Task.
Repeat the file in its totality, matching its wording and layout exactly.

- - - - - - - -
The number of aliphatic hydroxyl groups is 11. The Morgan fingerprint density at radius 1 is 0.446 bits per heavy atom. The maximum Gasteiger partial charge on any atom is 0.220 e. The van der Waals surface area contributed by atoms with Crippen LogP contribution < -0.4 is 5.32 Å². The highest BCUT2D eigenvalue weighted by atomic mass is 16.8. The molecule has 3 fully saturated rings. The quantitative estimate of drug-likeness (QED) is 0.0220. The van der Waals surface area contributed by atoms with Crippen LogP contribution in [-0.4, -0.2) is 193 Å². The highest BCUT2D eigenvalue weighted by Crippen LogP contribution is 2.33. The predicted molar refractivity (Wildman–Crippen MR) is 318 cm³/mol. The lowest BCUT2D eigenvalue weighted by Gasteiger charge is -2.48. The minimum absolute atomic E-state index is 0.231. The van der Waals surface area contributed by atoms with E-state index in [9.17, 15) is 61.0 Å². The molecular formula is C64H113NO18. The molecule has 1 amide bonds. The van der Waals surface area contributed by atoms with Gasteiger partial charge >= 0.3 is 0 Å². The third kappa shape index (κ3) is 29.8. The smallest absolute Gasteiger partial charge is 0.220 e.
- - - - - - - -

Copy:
The number of aliphatic hydroxyl groups is 11. The Morgan fingerprint density at radius 1 is 0.446 bits per heavy atom. The maximum Gasteiger partial charge on any atom is 0.220 e. The van der Waals surface area contributed by atoms with Crippen LogP contribution < -0.4 is 5.32 Å². The highest BCUT2D eigenvalue weighted by atomic mass is 16.8. The molecule has 3 fully saturated rings. The quantitative estimate of drug-likeness (QED) is 0.0220. The van der Waals surface area contributed by atoms with Crippen LogP contribution in [-0.4, -0.2) is 193 Å². The highest BCUT2D eigenvalue weighted by Crippen LogP contribution is 2.33. The predicted molar refractivity (Wildman–Crippen MR) is 318 cm³/mol. The lowest BCUT2D eigenvalue weighted by Gasteiger charge is -2.48. The minimum absolute atomic E-state index is 0.231. The van der Waals surface area contributed by atoms with E-state index in [9.17, 15) is 61.0 Å². The molecular formula is C64H113NO18. The molecule has 1 amide bonds. The van der Waals surface area contributed by atoms with Gasteiger partial charge >= 0.3 is 0 Å². The third kappa shape index (κ3) is 29.8. The smallest absolute Gasteiger partial charge is 0.220 e.